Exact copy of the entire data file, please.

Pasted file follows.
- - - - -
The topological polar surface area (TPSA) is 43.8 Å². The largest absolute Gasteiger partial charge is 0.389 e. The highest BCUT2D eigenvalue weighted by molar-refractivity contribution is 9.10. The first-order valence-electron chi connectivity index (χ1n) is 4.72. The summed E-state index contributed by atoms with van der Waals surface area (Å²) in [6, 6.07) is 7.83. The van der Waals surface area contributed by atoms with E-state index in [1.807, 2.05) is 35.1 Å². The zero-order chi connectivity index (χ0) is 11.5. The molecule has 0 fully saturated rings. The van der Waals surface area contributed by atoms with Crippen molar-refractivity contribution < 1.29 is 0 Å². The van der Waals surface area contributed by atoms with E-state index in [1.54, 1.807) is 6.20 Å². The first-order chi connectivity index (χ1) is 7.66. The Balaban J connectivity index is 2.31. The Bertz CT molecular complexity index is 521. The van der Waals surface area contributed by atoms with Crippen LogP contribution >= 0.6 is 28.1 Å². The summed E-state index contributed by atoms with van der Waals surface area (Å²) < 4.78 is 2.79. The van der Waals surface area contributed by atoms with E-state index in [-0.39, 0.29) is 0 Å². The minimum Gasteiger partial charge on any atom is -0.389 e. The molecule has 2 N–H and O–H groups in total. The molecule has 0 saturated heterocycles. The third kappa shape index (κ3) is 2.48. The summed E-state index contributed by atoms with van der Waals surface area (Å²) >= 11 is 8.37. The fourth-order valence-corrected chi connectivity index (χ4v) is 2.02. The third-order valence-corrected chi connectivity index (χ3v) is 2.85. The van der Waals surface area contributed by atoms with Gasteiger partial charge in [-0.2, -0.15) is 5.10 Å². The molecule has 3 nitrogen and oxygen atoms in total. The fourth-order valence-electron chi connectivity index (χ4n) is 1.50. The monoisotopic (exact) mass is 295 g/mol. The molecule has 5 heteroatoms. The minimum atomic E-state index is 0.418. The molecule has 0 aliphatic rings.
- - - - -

The topological polar surface area (TPSA) is 43.8 Å². The largest absolute Gasteiger partial charge is 0.389 e. The highest BCUT2D eigenvalue weighted by molar-refractivity contribution is 9.10. The first-order valence-electron chi connectivity index (χ1n) is 4.72. The summed E-state index contributed by atoms with van der Waals surface area (Å²) in [6, 6.07) is 7.83. The van der Waals surface area contributed by atoms with E-state index in [1.807, 2.05) is 35.1 Å². The zero-order chi connectivity index (χ0) is 11.5. The molecule has 0 fully saturated rings. The van der Waals surface area contributed by atoms with Crippen molar-refractivity contribution < 1.29 is 0 Å². The van der Waals surface area contributed by atoms with E-state index in [1.54, 1.807) is 6.20 Å². The first-order chi connectivity index (χ1) is 7.66. The Balaban J connectivity index is 2.31. The Bertz CT molecular complexity index is 521. The van der Waals surface area contributed by atoms with Crippen LogP contribution >= 0.6 is 28.1 Å². The summed E-state index contributed by atoms with van der Waals surface area (Å²) < 4.78 is 2.79. The van der Waals surface area contributed by atoms with E-state index in [-0.39, 0.29) is 0 Å². The minimum Gasteiger partial charge on any atom is -0.389 e. The molecule has 2 N–H and O–H groups in total. The molecule has 0 saturated heterocycles. The third kappa shape index (κ3) is 2.48. The summed E-state index contributed by atoms with van der Waals surface area (Å²) >= 11 is 8.37. The fourth-order valence-corrected chi connectivity index (χ4v) is 2.02. The third-order valence-corrected chi connectivity index (χ3v) is 2.85. The van der Waals surface area contributed by atoms with Gasteiger partial charge in [-0.2, -0.15) is 5.10 Å². The molecule has 3 nitrogen and oxygen atoms in total. The fourth-order valence-electron chi connectivity index (χ4n) is 1.50. The monoisotopic (exact) mass is 295 g/mol. The molecule has 5 heteroatoms. The minimum atomic E-state index is 0.418. The molecule has 0 aliphatic rings.